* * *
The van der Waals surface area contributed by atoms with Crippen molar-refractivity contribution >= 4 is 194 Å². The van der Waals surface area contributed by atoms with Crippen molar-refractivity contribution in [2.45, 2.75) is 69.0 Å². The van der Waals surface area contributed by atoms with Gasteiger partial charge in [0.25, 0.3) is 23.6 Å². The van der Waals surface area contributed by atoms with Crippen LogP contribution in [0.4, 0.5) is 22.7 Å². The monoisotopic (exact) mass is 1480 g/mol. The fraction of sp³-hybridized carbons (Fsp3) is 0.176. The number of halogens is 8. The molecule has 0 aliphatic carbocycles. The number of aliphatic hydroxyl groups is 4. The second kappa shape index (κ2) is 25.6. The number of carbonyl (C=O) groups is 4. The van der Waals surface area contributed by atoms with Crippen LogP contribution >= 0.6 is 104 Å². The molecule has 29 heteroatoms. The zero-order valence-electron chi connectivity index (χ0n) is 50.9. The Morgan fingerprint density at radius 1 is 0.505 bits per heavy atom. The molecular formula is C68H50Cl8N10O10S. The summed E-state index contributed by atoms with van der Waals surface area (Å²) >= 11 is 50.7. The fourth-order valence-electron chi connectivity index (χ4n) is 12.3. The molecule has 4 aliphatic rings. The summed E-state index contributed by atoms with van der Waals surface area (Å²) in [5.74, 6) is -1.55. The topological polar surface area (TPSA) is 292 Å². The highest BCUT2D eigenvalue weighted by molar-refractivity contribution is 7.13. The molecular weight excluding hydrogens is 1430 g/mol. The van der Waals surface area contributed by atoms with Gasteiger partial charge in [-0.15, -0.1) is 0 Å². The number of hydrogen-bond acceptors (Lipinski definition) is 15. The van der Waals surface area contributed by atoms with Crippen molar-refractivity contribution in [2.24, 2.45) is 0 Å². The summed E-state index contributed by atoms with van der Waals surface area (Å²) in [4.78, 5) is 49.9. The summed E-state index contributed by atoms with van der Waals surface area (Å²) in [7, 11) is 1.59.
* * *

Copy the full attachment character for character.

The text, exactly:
The van der Waals surface area contributed by atoms with Crippen molar-refractivity contribution >= 4 is 194 Å². The van der Waals surface area contributed by atoms with Crippen molar-refractivity contribution in [2.45, 2.75) is 69.0 Å². The van der Waals surface area contributed by atoms with Gasteiger partial charge in [0.25, 0.3) is 23.6 Å². The van der Waals surface area contributed by atoms with Crippen LogP contribution in [0.4, 0.5) is 22.7 Å². The monoisotopic (exact) mass is 1480 g/mol. The fraction of sp³-hybridized carbons (Fsp3) is 0.176. The number of halogens is 8. The molecule has 0 aliphatic carbocycles. The number of aliphatic hydroxyl groups is 4. The second kappa shape index (κ2) is 25.6. The number of carbonyl (C=O) groups is 4. The van der Waals surface area contributed by atoms with Crippen LogP contribution >= 0.6 is 104 Å². The molecule has 29 heteroatoms. The zero-order valence-electron chi connectivity index (χ0n) is 50.9. The Morgan fingerprint density at radius 1 is 0.505 bits per heavy atom. The molecular formula is C68H50Cl8N10O10S. The summed E-state index contributed by atoms with van der Waals surface area (Å²) >= 11 is 50.7. The fourth-order valence-electron chi connectivity index (χ4n) is 12.3. The molecule has 4 aliphatic rings. The summed E-state index contributed by atoms with van der Waals surface area (Å²) in [5.74, 6) is -1.55. The topological polar surface area (TPSA) is 292 Å². The highest BCUT2D eigenvalue weighted by molar-refractivity contribution is 7.13. The molecular weight excluding hydrogens is 1430 g/mol. The van der Waals surface area contributed by atoms with Gasteiger partial charge in [-0.15, -0.1) is 0 Å². The number of hydrogen-bond acceptors (Lipinski definition) is 15. The van der Waals surface area contributed by atoms with Crippen molar-refractivity contribution in [2.24, 2.45) is 0 Å². The summed E-state index contributed by atoms with van der Waals surface area (Å²) in [4.78, 5) is 49.9. The summed E-state index contributed by atoms with van der Waals surface area (Å²) in [7, 11) is 1.59.